New Hamsterdam: A silver lining in S.F.'s crime-lab fiasco?

That dope dealers have little to fear on the streets of San Francisco these days is generally accepted. Since allegations of cocaine-skimming and mishandling of evidence forced the closure of the San Francisco Police Department crime lab's drug unit in March, prosecutors have dismissed more than 600 narcotics cases.

Many of those may be refiled, according to Brian Buckelew, spokesman for the San Francisco District Attorney's office. Still, "It is undeniable that there are few narcotics cases, if any, going to trial these days," he wrote in an e-mail.

Is that a bad thing? The American criminal justice system has struggled for centuries with its approach to drugs and alcohol. And in the broadly tolerant legal milieu that is San Francisco, it's perhaps unsurprising that some are applauding, rather than lamenting, law enforcement's sudden inability to stanch drug sales.

Criminal defense attorneys go so far as to say the crime lab scandal has had a "cleansing" influence on the administration of justice, allowing more time and resources to be devoted to serious cases that don't revolve around the buying or selling of illegal intoxicants. According to this view, the Hall of Justice is now reminiscent of "Hamsterdam," the enclave of decriminalized drug use established by a savvy police commander in the HBO series The Wire.

"It's really given sort of a timeout to the whole drug war," says Robert Dunlap, co-manager of the felony unit at the public defender's office. "I hope this would last longer than it's probably going to. ... I think it would really have a cleansing effect, because it could dedicate so much more resources to what's really important."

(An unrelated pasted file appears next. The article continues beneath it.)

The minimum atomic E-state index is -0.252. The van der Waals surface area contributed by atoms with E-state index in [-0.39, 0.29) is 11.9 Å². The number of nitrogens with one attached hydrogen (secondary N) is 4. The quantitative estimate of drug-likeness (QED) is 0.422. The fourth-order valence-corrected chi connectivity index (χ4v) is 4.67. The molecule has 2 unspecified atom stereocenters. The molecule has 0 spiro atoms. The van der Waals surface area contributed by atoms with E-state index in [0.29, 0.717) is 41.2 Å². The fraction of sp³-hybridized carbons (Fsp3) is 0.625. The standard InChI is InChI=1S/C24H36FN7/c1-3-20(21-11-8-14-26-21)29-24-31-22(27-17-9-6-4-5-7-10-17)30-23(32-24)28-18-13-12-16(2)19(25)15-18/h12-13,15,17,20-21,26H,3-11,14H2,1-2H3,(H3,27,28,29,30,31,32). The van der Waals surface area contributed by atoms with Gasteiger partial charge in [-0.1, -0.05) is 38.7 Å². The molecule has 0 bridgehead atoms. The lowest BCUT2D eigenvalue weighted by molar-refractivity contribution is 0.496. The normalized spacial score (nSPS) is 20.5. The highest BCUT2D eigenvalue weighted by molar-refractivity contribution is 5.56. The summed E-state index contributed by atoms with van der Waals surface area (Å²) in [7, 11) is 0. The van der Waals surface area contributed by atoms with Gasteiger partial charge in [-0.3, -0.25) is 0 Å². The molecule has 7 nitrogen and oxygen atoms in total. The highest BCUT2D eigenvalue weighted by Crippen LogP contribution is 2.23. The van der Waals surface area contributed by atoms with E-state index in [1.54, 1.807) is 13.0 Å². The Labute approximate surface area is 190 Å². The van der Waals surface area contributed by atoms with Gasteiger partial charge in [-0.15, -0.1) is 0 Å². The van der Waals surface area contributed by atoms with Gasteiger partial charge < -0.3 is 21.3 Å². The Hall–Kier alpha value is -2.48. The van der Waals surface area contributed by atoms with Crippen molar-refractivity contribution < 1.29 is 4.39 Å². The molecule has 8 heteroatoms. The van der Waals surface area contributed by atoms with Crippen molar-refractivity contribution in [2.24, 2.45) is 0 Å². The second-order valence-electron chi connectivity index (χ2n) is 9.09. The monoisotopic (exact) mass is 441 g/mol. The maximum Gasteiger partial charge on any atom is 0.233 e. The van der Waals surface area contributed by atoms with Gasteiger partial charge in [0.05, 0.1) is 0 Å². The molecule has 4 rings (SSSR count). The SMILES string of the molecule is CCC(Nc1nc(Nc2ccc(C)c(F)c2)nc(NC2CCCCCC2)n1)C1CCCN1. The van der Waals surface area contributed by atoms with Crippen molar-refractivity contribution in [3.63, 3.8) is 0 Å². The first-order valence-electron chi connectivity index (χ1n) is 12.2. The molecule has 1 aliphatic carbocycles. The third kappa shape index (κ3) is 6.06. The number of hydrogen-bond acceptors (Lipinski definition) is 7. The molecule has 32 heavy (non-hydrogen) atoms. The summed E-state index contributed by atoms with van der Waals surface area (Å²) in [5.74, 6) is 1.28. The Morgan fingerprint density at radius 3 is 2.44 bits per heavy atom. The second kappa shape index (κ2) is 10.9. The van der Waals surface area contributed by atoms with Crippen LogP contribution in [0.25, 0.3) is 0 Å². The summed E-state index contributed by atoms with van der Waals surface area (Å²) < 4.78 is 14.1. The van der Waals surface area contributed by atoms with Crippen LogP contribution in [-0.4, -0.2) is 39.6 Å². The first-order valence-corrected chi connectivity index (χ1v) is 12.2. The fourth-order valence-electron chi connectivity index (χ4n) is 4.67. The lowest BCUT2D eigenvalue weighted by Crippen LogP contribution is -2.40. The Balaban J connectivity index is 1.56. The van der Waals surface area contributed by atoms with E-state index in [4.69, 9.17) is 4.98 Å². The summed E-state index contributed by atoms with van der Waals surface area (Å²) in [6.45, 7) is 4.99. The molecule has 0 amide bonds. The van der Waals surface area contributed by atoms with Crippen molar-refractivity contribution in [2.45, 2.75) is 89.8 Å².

Stuart Hanlon, a private criminal defense attorney, says, "You go into prelim courts and you actually get a prelim hearing, because the judge isn't spending all morning on some stupid drug cases."

Buckelew says this is a simplistic way of looking at drug sales, which often bring violence in their wake, particularly in neighborhoods where dealing is heavily concentrated. "The sad consequence of this temporary 'cleansing' is that neighborhoods most affected by drug dealing, such as the Tenderloin and the Mission, have undergone a reverse cleansing of sorts and regressed back to how things were before the SFPD drug crackdown last August," he says. (Police Chief George Gascón has launched multiple drug-sweep campaigns in the Tenderloin since last year, resulting in hundreds of arrests.)

Dina Hilliard, a Tenderloin resident and associate manager at the North of Market/Tenderloin Community Benefit District, agrees that the situation on the streets has worsened over the past few months with the lack of prosecutions. "There was a while when the chief was cracking down that we saw a big difference in the drug activity on the street," she says. "I don't think the streets are as bad as they were before, but I definitely think we've backslid a little bit."

In other words, what constitutes "cleansing" depends on whomyou ask — and what street you'reasking on.

 
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